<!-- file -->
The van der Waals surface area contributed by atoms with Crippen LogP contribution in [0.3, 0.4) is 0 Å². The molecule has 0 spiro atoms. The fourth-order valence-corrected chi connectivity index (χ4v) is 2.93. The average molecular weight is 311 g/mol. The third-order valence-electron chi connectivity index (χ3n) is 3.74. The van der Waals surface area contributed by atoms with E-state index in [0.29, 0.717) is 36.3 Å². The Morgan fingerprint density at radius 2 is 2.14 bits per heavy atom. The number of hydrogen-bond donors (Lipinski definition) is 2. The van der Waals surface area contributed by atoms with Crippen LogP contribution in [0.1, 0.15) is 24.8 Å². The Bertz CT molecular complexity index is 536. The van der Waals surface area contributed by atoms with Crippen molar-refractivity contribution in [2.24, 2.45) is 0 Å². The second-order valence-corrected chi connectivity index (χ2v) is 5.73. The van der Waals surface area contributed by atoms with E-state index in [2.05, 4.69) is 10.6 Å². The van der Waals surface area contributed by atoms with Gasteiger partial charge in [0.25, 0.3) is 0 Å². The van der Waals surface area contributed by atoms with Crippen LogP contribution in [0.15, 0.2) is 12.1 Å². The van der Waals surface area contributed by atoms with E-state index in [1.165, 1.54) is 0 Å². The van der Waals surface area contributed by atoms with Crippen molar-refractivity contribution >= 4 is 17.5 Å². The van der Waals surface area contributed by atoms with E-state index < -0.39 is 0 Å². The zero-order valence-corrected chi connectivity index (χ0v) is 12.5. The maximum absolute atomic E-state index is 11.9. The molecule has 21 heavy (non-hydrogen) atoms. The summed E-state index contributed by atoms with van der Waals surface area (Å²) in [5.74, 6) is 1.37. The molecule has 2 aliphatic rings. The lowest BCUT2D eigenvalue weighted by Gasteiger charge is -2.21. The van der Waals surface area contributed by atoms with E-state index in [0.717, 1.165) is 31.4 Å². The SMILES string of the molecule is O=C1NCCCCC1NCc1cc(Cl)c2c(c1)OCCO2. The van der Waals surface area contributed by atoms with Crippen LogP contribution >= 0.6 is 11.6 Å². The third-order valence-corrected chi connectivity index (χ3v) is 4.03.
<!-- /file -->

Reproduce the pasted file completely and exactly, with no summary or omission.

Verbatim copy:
The van der Waals surface area contributed by atoms with Crippen LogP contribution in [0.3, 0.4) is 0 Å². The molecule has 0 spiro atoms. The fourth-order valence-corrected chi connectivity index (χ4v) is 2.93. The average molecular weight is 311 g/mol. The third-order valence-electron chi connectivity index (χ3n) is 3.74. The van der Waals surface area contributed by atoms with E-state index in [0.29, 0.717) is 36.3 Å². The Morgan fingerprint density at radius 2 is 2.14 bits per heavy atom. The number of hydrogen-bond donors (Lipinski definition) is 2. The van der Waals surface area contributed by atoms with Crippen LogP contribution in [0.1, 0.15) is 24.8 Å². The Bertz CT molecular complexity index is 536. The van der Waals surface area contributed by atoms with Crippen molar-refractivity contribution in [2.24, 2.45) is 0 Å². The second-order valence-corrected chi connectivity index (χ2v) is 5.73. The van der Waals surface area contributed by atoms with E-state index in [2.05, 4.69) is 10.6 Å². The van der Waals surface area contributed by atoms with Gasteiger partial charge in [0.25, 0.3) is 0 Å². The van der Waals surface area contributed by atoms with Crippen LogP contribution in [0.15, 0.2) is 12.1 Å². The van der Waals surface area contributed by atoms with E-state index in [1.165, 1.54) is 0 Å². The van der Waals surface area contributed by atoms with Crippen molar-refractivity contribution >= 4 is 17.5 Å². The van der Waals surface area contributed by atoms with E-state index < -0.39 is 0 Å². The zero-order valence-corrected chi connectivity index (χ0v) is 12.5. The maximum absolute atomic E-state index is 11.9. The molecule has 21 heavy (non-hydrogen) atoms. The summed E-state index contributed by atoms with van der Waals surface area (Å²) in [5.74, 6) is 1.37. The molecule has 2 aliphatic rings. The lowest BCUT2D eigenvalue weighted by Gasteiger charge is -2.21. The van der Waals surface area contributed by atoms with E-state index in [0.717, 1.165) is 31.4 Å². The SMILES string of the molecule is O=C1NCCCCC1NCc1cc(Cl)c2c(c1)OCCO2. The van der Waals surface area contributed by atoms with Crippen LogP contribution >= 0.6 is 11.6 Å². The third-order valence-corrected chi connectivity index (χ3v) is 4.03.